Speed Reads: August’s literary landscape at a glance

Written by Jeff Cretan on . Posted in Books, Posts.

is Going to be Great: An Underfunded and Overexposed European Grand
Tour By Rachel Shukert, out now

This memoir of a young actress’ romp
across Europe as part of a traveling playgroup has sex, humor,
misadventures—everything a good read (and a good trip) needs.

To Sound
in the Know:
Read an excerpt from Shukert’s book here and tell all
of your friends how hilarious she is.

Rich Boy By Sharon Pomerantz, out Aug. 2

novel that traces the journey of a middleclass Jewish boy who
infiltrates the wealthy set, and rides with the tides from 1950s
Philadelphia to 1980s New York.

To Sound in the Know: More soft-focus prodding than tough examination of The American Dream, the novel will please those looking for a nostalgia trip.

Old Jews Telling Jokes By Sam Hoffman, out Aug. 31

Considering the title of this book is literal and total, what more need be said?

Sound in the Know:
The book is a spinoff of the popular website
OldJewsTellingJokes.com where, well, again, it’s all in the title.

Freedom By Jonathan Franzen, out Aug. 31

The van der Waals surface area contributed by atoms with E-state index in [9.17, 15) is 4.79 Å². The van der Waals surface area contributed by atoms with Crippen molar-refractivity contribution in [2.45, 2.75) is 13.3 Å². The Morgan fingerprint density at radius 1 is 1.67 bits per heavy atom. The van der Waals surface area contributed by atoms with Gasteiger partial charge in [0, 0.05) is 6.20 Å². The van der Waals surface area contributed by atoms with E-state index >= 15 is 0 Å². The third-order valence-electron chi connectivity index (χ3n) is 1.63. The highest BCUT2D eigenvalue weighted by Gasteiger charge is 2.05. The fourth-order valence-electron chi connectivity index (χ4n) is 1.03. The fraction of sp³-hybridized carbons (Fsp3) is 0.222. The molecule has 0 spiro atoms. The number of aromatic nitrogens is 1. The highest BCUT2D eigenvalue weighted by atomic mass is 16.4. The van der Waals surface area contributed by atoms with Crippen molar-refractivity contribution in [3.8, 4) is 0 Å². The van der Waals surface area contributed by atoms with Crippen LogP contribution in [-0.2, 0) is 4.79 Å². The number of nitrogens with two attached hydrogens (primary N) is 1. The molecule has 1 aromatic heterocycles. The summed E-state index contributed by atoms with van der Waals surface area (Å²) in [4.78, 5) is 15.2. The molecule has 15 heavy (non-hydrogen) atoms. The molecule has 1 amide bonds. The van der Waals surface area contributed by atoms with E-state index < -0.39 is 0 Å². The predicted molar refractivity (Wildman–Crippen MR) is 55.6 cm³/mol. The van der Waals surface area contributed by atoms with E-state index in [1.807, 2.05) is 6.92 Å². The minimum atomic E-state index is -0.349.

In his first novel since The Corrections, Franzen
tells the story of a suburban family’s demise, reaching across the
years to touch on a wide range of themes from gentrification and sexual
abuse to Iraq sub-contracting and shady West Virginia mining deals.

To Sound in the Know: Franzen’s two most recent fiction pieces in The New Yorker were excerpts from this novel.

How to Become a Scandal: Adventures in Bad Behavior By Laura Kipnis, out Aug. 31

This book examines the obsession behind America’s favorite pastime:
watching people wreck themselves in scandal. Sorry baseball, you’re so
last century.

Sound in the Know:
Kipnis (known for her writing on adultery, sex and
relationships) has referred to marriage as a “domestic gulag.” But how
does she really feel?

Skippy Dies By Paul Murray, out Aug. 31

novel examines how the titular character’s aforementioned death plays
out in a Dublin boarding school, including how it affects characters
including a midget basketball player and a hip-hop aficionado nicknamed

To Sound in the Know: Already on the Booker short-list, it’s also being made into a movie.

Take Ivy By Shosuke Ishizu, Toshiyuki Kurosu, Hajime Hasegawa Photos by Teruyoshi Hayashida, out Aug. 31

is back! And so is this classic 1960s photo treatise on Ivy League
fashion shot through the lens of Japanese fashion gurus, featuring a new
English translation.

Sound in the Know:
When the book was first published in 1965, it
created a madness for preppy style in young Tokyo. Who knows what havoc
it will cause in Williamsburg.